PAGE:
Hans Ottomeyer and Peter Pröschel, "Vergoldete Bronzen", 1986, p. 329, pl. 5.2.4, illustrating a very similar pair of ten-light candelabra à la Victoire by Pierre-Philippe Thomire of circa 1810 in the Metropolitan Museum, New York. And p. 328, pl. 5.2.1, illustrating two related studies from a detail on a sheet of designs by Charles Percier of circa 1802 for furnishings for Joséphine Bonaparte's boudoir at Château de Saint Cloud, now in the Metropolitan Museum, New York. And p. 328, pl. 5.2.2, illustrating one of a pair of closely related candelabra with Victory standing on one foot and noting that a related drawing of those candelabra appear in Thomire's album of 1817, now in the Stockholm Nationalmuseum.
A large and important pair of Empire gilt and patinated bronze fourteen-light candelabra attributed to Pierre-Philippe Thomire after a design by Charles Percier, each with a patinated winged figure of Victory wearing diaphanous robes holding aloft fourteen gilt and foliate-wrapped branched lights composed of a central upright shaft terminated by a vase-shaped candle holder issuing a ring of seven scrolled branches above a lower ring of six lights, each classical figure standing on tip-toe, with both feet upon a sphere within a gilt cherub cloud, on a patinated rectangular pedestal mounted with a gilt ribbon-tied double floral wreath surmounted by a palmette flanked by a pair of butterflies, centred by a lyre and crossed by a flaming torch and quiver of arrows, on a stepped square base with foliate border
Paris, date circa 1810
Height 116.5 cm. each.
The personification of Victory as a winged figure was well known to in Antiquity as evidenced by a Roman model showing a very similar model upon a sphere, now in the National Art Collection, Kassel (illustrated ibid. p. 329, pl. 5.2.3). The figure became an integral element within Empire design through the intervention of Charles Percier (1764-1838) and Pierre François Léonard Fontaine (1762-1853), Napoleon's most important architects and designers. The design for the present pair of candelabra is derived from a design by Charles Percier, as cited above.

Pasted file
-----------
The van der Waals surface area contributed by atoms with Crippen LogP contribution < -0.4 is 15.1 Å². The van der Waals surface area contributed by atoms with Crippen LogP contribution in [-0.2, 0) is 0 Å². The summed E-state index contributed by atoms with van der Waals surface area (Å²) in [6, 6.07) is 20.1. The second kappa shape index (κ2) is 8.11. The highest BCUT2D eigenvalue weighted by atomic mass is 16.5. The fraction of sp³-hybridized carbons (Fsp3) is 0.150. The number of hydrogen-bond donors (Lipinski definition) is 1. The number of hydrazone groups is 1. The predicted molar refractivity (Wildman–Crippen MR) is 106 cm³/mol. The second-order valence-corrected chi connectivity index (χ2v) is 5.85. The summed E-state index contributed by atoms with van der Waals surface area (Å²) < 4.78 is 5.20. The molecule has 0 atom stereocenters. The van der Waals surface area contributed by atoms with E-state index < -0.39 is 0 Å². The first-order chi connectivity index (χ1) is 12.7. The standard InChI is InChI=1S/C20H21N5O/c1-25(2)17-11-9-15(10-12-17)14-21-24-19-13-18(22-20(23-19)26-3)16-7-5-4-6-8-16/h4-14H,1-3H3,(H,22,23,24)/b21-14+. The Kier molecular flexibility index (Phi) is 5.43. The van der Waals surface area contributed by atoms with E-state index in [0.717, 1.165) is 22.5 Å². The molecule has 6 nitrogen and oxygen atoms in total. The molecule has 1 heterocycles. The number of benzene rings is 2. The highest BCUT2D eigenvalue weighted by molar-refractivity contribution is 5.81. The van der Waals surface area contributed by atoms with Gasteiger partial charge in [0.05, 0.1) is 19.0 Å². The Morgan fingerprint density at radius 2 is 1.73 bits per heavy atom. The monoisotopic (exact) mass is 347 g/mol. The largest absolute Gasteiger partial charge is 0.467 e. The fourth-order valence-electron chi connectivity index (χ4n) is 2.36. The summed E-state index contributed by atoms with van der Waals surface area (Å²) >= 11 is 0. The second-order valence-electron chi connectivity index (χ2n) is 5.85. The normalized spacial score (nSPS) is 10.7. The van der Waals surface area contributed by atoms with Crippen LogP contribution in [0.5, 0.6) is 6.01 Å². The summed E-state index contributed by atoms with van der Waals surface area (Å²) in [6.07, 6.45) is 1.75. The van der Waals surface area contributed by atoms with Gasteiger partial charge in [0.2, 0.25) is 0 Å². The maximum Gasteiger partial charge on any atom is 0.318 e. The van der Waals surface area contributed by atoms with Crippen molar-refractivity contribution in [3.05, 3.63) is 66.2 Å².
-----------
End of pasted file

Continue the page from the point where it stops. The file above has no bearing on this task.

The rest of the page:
Given their superb quality and close comparison with other examples, these candelabra are almost certainly the work of the preeminent bronzier Pierre-Philippe Thomire (1751-1843), who significantly often worked from Percier and Fontaine designs. Close inspection reveals the mastery of the chasing, from the free flowing robes that subtly outline the female form and the seemingly naturalistic feathered wings to the detailed cherub cloud, the floral wreaths complete with intricate butterflies. In addition to the pair in the Metropolitan Museum are another pair of similar form at Château de Fontainebleau, which was acquired in 1804 for the salon de l'Impératrice (J. P. Samoyault, "Pendules et Bronzes d'Ameublement Entrés sous le Premier Empire", 1989, p. 156, no. 133). A further related pair of candelabra was sold from Sheringham Hall, Norfolk in October 1986.
Pierre-Philippe Thomire was the greatest craftsman of his age to work in gilt bronze. He was patronised by Louis XVI, Napoleon and Louis XVIII as well as foreign monarchy and aristocracy. Born in Paris, he began his training under the sculptors Jean-Antoine Houdon (1741-1828) and Augustin Pajou (1730-1809) at the Académie Saint-Luc, Paris and then followed his father's profession as a fondeur-ciseleur. He studied under the great fondeur-doreur, Pierre Gouthière (1732-1813/14), from whom he acquired the most refined skills in chasing and gilding, in particular matt gilding 'dorure au matt', to produce a subtle grainy satin-like finish.
Appointed a maître-fondeur in 1772, he set up his own business in 1776 following his collaboration with Jean-Louis Prieur in the decoration of the coronation coach for Louis XVI. Other royal commissions followed; for instance he supplied gilt bronze chenets with flaming urns and sphinxes for the Louvre in 1786. His fame and notoriety was then propelled to even greater heights after the Revolution when in 1806 he became the first bronzier to be awarded a gold medal at the Exposition des Produits de l'Industrie. In 1809 he won another gold medal and was also appointed ciseleur de l'Empereur. In addition to Napoleon himself Thomire was patronised by the Emperor's family and many foreign royal courts.